"It's hard to imagine that anyone hearing today's witnesses would doubt the sincere desire of the long-term unemployed to get back to work ... the crucial importance EUC benefits play in making it possible for them to get by while looking for work, and the urgent need for Congress to act -- before the [holiday] recess -- to renew this vital program."
Long-term benefits average $1,166 a month -- about 83 percent of what an average family spends on housing alone, NELP said.
House Speaker John Boehner, R-Ohio, blamed the administration for continued high unemployment.
"We're not creating enough jobs. We're not creating higher wages. I would argue that the president's policies are getting in the way of our economy growing," Boehner told a news conference.
"If the president has a plan for extending unemployment benefits, I'd surely entertain taking a look at it. But I would argue the president's real focus ought to be creating a better environment for our economy and creating more jobs for the American people. That's where the focus is, not more government programs."
Nearly 24 million U.S. workers have received extended benefits since 2008, 4.8 million of whom had at least a bachelor's degree, with families that included 17 million children, the President's Council of Economic Advisers reported
"Allowing [extended unemployment benefits] to expire would be damaging to the macro-economy and the labor force," the report said, predicting the cut in job-seekers' incomes will lead to reduced demand and cost the economy 240,000 jobs in 2014.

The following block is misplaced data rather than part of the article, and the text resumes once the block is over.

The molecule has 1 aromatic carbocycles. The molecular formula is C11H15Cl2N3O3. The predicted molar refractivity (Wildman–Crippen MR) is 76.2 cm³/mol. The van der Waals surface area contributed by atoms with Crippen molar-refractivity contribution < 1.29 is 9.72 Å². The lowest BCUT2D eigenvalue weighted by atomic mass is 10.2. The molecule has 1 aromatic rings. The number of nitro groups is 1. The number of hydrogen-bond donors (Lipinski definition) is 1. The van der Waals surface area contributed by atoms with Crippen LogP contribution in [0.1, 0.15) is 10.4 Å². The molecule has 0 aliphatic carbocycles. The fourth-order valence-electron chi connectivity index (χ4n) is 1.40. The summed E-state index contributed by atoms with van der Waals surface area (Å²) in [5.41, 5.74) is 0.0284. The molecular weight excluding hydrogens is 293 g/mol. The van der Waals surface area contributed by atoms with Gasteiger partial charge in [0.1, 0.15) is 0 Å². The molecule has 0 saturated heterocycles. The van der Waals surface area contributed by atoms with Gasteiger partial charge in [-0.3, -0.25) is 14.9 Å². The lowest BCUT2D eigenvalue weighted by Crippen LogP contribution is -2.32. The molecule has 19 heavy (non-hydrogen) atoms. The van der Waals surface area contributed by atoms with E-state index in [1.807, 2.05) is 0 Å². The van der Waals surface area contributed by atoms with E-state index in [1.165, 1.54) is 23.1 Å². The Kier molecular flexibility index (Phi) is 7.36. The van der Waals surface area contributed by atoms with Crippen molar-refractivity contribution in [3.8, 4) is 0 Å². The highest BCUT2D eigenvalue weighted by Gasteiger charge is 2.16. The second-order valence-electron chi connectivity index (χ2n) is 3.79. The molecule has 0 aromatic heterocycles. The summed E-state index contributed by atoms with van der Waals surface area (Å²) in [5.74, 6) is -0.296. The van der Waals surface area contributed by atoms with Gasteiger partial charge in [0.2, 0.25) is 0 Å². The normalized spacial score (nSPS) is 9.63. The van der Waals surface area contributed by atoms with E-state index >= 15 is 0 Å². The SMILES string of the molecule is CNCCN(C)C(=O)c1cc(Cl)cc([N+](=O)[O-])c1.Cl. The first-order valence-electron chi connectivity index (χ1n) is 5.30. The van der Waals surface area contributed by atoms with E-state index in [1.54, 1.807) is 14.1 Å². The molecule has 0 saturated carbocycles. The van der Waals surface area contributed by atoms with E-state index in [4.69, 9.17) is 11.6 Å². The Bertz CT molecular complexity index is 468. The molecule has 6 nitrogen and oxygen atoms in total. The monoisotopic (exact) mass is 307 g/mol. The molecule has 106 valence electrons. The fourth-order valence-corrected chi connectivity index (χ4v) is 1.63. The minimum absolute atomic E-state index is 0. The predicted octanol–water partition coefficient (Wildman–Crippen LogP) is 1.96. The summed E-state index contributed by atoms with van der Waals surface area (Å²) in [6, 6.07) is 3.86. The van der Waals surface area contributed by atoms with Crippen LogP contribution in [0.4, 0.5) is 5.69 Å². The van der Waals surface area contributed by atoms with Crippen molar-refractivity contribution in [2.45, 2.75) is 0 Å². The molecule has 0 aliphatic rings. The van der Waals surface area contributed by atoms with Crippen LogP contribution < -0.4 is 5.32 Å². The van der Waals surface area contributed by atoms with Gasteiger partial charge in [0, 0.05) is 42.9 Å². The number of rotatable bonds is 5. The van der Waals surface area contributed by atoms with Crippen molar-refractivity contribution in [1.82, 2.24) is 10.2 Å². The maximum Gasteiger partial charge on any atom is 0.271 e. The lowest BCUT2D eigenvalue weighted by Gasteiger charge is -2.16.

"Economists have found that any disincentive to find new work that could result from extended UI benefits is, at most, small.
"Expiration of extended ... benefits may also lead some long-term unemployed to stop looking for work and leave the labor force, reducing the number who could eventually find jobs as the economy heals."
The report also noted former President George W. Bush signed the extended benefits law when the unemployment rate was 5.6 percent and the average job hunt took 17.1 weeks. Unemployment now stands at 7 percent and the average job-hunt takes of 37.3 weeks, the Bureau of Labor Statistics reported.
"The progress made since the depths of the recession in 2010 is a testament to the resilience of the American economy and the American people. Yet more must be done: There remain [10.9] million Americans unemployed, over 4 million of whom have been unemployed for more than 26 weeks," the report said, adding the pain of the recession "has been mitigated by the unemployment compensation programs."
The report said the extended benefits have kept more than 69 million people from falling into poverty since 2008 and helped the economy climb out of the recession.
"If Congress fails to act, the current programs will expire in the last week of December 2013. More than 1.3 million long-term unemployed workers will lose their unemployment benefits at once at the end of December, and millions more will have no benefits after their initial 26 weeks of [unemployment] payments are exhausted during the course of 2014. Without an extension, 4.9 million workers will be affected by the end of 2014, and employment will be lower by 240,000 in 2014."